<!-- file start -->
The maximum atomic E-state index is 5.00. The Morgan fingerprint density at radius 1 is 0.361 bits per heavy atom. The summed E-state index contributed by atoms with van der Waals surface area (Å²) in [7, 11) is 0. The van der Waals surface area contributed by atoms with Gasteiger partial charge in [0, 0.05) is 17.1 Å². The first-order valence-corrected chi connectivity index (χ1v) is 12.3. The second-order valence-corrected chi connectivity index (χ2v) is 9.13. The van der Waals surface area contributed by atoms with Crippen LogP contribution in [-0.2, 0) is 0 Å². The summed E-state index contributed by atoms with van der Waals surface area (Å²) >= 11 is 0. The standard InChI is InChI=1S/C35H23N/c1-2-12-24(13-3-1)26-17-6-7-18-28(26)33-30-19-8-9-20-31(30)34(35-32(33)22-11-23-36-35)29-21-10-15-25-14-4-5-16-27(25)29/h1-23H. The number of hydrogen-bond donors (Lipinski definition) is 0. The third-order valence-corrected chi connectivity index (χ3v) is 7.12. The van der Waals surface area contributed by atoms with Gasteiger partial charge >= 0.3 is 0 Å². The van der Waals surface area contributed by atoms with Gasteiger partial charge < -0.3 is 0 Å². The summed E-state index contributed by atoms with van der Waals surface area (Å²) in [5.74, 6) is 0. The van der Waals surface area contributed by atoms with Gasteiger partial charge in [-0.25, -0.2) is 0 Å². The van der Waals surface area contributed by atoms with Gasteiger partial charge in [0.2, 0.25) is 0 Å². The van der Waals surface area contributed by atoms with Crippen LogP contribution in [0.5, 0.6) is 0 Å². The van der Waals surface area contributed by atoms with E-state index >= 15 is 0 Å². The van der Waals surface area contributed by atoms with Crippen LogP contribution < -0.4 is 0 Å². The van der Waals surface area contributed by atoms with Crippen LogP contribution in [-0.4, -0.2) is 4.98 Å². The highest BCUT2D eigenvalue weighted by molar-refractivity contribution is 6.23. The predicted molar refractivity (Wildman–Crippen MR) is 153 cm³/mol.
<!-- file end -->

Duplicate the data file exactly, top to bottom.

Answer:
The maximum atomic E-state index is 5.00. The Morgan fingerprint density at radius 1 is 0.361 bits per heavy atom. The summed E-state index contributed by atoms with van der Waals surface area (Å²) in [7, 11) is 0. The van der Waals surface area contributed by atoms with Gasteiger partial charge in [0, 0.05) is 17.1 Å². The first-order valence-corrected chi connectivity index (χ1v) is 12.3. The second-order valence-corrected chi connectivity index (χ2v) is 9.13. The van der Waals surface area contributed by atoms with Crippen LogP contribution in [-0.2, 0) is 0 Å². The summed E-state index contributed by atoms with van der Waals surface area (Å²) >= 11 is 0. The standard InChI is InChI=1S/C35H23N/c1-2-12-24(13-3-1)26-17-6-7-18-28(26)33-30-19-8-9-20-31(30)34(35-32(33)22-11-23-36-35)29-21-10-15-25-14-4-5-16-27(25)29/h1-23H. The number of hydrogen-bond donors (Lipinski definition) is 0. The third-order valence-corrected chi connectivity index (χ3v) is 7.12. The van der Waals surface area contributed by atoms with Gasteiger partial charge >= 0.3 is 0 Å². The van der Waals surface area contributed by atoms with Gasteiger partial charge < -0.3 is 0 Å². The summed E-state index contributed by atoms with van der Waals surface area (Å²) in [5.74, 6) is 0. The van der Waals surface area contributed by atoms with Gasteiger partial charge in [-0.25, -0.2) is 0 Å². The van der Waals surface area contributed by atoms with Gasteiger partial charge in [0.2, 0.25) is 0 Å². The van der Waals surface area contributed by atoms with Crippen LogP contribution in [0.5, 0.6) is 0 Å². The van der Waals surface area contributed by atoms with E-state index >= 15 is 0 Å². The van der Waals surface area contributed by atoms with Crippen LogP contribution < -0.4 is 0 Å². The van der Waals surface area contributed by atoms with Crippen LogP contribution in [-0.4, -0.2) is 4.98 Å². The highest BCUT2D eigenvalue weighted by molar-refractivity contribution is 6.23. The predicted molar refractivity (Wildman–Crippen MR) is 153 cm³/mol.